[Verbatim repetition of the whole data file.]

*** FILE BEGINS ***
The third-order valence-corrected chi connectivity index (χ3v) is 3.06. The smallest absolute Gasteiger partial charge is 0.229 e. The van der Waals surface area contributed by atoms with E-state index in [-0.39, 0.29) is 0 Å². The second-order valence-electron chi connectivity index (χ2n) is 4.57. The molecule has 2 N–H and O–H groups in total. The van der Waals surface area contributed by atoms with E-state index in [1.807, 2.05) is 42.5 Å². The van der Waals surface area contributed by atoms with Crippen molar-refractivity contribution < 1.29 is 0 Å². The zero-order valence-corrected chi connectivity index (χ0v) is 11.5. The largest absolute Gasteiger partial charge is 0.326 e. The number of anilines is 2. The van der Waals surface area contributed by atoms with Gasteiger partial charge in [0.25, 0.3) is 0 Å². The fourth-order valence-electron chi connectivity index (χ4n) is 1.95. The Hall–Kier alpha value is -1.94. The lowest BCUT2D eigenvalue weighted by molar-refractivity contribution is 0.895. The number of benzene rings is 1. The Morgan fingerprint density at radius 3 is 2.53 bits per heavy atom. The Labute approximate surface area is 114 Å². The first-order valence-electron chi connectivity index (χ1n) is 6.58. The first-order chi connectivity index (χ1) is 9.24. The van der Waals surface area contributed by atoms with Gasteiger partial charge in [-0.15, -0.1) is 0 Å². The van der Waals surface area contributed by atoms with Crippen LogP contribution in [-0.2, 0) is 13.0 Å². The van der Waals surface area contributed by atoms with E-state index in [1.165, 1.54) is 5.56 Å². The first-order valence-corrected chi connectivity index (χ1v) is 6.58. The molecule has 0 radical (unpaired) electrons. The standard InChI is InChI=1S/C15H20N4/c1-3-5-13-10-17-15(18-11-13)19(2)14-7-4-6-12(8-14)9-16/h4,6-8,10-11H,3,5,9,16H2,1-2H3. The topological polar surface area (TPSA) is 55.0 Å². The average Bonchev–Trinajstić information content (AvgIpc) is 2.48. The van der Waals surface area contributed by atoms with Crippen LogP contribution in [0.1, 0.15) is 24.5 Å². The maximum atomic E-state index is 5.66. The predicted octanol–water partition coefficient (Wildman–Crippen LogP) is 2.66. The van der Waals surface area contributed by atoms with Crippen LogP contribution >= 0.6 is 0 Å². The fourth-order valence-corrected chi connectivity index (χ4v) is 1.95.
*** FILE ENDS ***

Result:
The third-order valence-corrected chi connectivity index (χ3v) is 3.06. The smallest absolute Gasteiger partial charge is 0.229 e. The van der Waals surface area contributed by atoms with E-state index in [-0.39, 0.29) is 0 Å². The second-order valence-electron chi connectivity index (χ2n) is 4.57. The molecule has 2 N–H and O–H groups in total. The van der Waals surface area contributed by atoms with E-state index in [1.807, 2.05) is 42.5 Å². The van der Waals surface area contributed by atoms with Crippen molar-refractivity contribution < 1.29 is 0 Å². The zero-order valence-corrected chi connectivity index (χ0v) is 11.5. The largest absolute Gasteiger partial charge is 0.326 e. The number of anilines is 2. The van der Waals surface area contributed by atoms with Gasteiger partial charge in [0.25, 0.3) is 0 Å². The fourth-order valence-electron chi connectivity index (χ4n) is 1.95. The Hall–Kier alpha value is -1.94. The lowest BCUT2D eigenvalue weighted by molar-refractivity contribution is 0.895. The number of benzene rings is 1. The Morgan fingerprint density at radius 3 is 2.53 bits per heavy atom. The Labute approximate surface area is 114 Å². The first-order valence-electron chi connectivity index (χ1n) is 6.58. The first-order chi connectivity index (χ1) is 9.24. The van der Waals surface area contributed by atoms with Gasteiger partial charge in [-0.15, -0.1) is 0 Å². The van der Waals surface area contributed by atoms with Crippen LogP contribution in [-0.2, 0) is 13.0 Å². The van der Waals surface area contributed by atoms with E-state index in [1.165, 1.54) is 5.56 Å². The first-order valence-corrected chi connectivity index (χ1v) is 6.58. The molecule has 0 radical (unpaired) electrons. The standard InChI is InChI=1S/C15H20N4/c1-3-5-13-10-17-15(18-11-13)19(2)14-7-4-6-12(8-14)9-16/h4,6-8,10-11H,3,5,9,16H2,1-2H3. The topological polar surface area (TPSA) is 55.0 Å². The average Bonchev–Trinajstić information content (AvgIpc) is 2.48. The van der Waals surface area contributed by atoms with Crippen LogP contribution in [0.1, 0.15) is 24.5 Å². The maximum atomic E-state index is 5.66. The predicted octanol–water partition coefficient (Wildman–Crippen LogP) is 2.66. The van der Waals surface area contributed by atoms with Crippen LogP contribution >= 0.6 is 0 Å². The fourth-order valence-corrected chi connectivity index (χ4v) is 1.95.